Hello everyone! It’s that time of the year again where I make a dramatic holiday themed gown, and photograph it at a local Christmas Tree Farm.
This year I was inspired by a beautiful green velvet I found at joanns – I knew it needed to be turned into an elaborate velvet robe or cloak of some sort, and paired with an equally striking dress.
I raided my stash for fabrics to match it, and came across a seven yard cut of silk satin. The sheen and contrast of the white satin against the green was lovely. So then there was the matter of what I should make with it. I ended up turning to the 17th century for inspiration, and came up with a relatively simple dress design based on paintings from the 1630s.
Or at least a design that looks quite simple. Dresses from the 1630s were worn without foundation garments, instead the structure was built into the bodice of the dresses. Meaning making one is sort of like making a set of stays…and also making a dress. Plus dresses from this era had cartridge pleats and hidden closures which are always more time consuming than the alternatives.
To prevent the dress from being boring, I decided to decorate it with jeweled details. These were made by sewing glass montees, pearls, and brass cameo frames masquerading as gold settings onto organza ribbon. The ribbon drapes over the shoulders of the dress and is supported by the volume of the sleeves, and a pin at the centerfront.
I made a matching necklace as well, and a coordinating waistband. I think the end result is quite lovely! I don’t have photos of the construction process, but a video showing all the steps can be found below, along with photos of the finished garment.
Now for the robe! As I said, this was made from a velvet I found at joanns, and served as the main inspiration for this project…even though I couldn’t start on it until finishing the dress that goes underneath it!
Because the dress was so time consuming to construct, it was kind of a mad dash to get this done in the end. But I managed!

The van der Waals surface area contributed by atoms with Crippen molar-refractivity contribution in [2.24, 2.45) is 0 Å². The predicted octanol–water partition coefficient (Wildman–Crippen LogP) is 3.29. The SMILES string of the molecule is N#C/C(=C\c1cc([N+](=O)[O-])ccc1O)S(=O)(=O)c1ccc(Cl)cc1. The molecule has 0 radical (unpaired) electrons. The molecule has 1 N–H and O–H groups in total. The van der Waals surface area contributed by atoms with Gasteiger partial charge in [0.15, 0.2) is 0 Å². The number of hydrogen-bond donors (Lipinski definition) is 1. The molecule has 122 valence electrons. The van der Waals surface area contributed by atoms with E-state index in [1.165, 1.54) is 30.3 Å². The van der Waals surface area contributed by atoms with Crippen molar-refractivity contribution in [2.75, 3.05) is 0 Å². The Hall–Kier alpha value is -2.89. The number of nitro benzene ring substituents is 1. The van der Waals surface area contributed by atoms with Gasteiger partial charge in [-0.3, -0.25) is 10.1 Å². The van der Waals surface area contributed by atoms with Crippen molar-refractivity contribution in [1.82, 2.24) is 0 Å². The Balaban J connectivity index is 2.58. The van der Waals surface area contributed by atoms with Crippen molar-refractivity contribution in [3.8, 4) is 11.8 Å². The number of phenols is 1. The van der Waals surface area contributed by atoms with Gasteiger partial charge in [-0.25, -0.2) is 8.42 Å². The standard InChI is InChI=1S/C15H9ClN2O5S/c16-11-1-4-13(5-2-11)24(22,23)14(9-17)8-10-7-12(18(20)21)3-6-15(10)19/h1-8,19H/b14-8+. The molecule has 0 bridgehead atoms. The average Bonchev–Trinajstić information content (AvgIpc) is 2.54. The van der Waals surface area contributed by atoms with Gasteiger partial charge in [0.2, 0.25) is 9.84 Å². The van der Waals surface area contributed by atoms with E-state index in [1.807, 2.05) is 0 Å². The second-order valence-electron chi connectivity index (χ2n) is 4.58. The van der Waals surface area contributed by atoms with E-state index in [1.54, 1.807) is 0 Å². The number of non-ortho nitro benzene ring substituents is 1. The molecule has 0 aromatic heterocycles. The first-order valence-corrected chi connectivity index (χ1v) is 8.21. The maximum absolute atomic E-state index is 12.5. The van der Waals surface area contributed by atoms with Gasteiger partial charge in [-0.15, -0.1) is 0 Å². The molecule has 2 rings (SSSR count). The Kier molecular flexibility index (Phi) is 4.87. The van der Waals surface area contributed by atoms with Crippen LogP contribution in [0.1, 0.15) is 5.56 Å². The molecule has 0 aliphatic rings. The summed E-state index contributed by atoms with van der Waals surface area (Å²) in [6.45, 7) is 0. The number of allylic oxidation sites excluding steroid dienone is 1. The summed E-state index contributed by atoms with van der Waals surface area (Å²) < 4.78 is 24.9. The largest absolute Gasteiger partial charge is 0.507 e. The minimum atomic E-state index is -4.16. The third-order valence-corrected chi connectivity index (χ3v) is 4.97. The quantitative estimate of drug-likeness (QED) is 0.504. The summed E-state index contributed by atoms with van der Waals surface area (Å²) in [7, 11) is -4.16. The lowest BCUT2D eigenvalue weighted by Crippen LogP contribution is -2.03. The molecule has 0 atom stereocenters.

Like the dress, this was self drafted. The bodice pattern was draped over top of the finished gown, and is a single piece with a separate panel at the front that forms a lapel. I had this vision from the very start of a lapel or collar turning into a hood – which is created by sewing the hood in between the layers of the collar by hand.
The hood was the most challenging part of this project, it went through six different mockups, with lots of changes between them. I started by making it a heavily gathered rectangle with sloped sides, but thought it would be too bulky in the collar. Then it was shaped with darts. Then the darts were combined and replaced with a single seam. Then it was taken in by a lot. Then more darts were added for further shaping. And it was taken in some more. And here we are!
The brim of the hood is reinforced with three layers of ban-roll and two pieces of plastic boning so it holds itself open.
For once, the sleeves were the easy part. Their pattern was based on the one used for the satin dress, but altered to have more volume and more of a bell shape. The sleeves are split at the shoulder seam of the robe, revealing the satin sleeves worn underneath it. The bottom edge has a drawstring in it to allow for adjustments.
I intended on having the robe tie at the waist, revealing the dress beneath it. But I added closures all the way to the neck to allow for more options. And I actually love how it looks all buttoned up! It causes the hood to sit so nicely over the shoulders.
Also it’s not technically buttoned up. It actually closes with rhinestone encrusted clasps, that were set alongside pearls to make them look more fancy. Speaking of fancy, the robe has a belt sewn to the waist with beading similar to that featured on the dress, made up of pearls and glass montees.
The video below goes through the construction process in detail.
Overall, I’m very happy with this project! I hope you like it too, and thanks so much for reading. I hope you have a wonderful holiday~!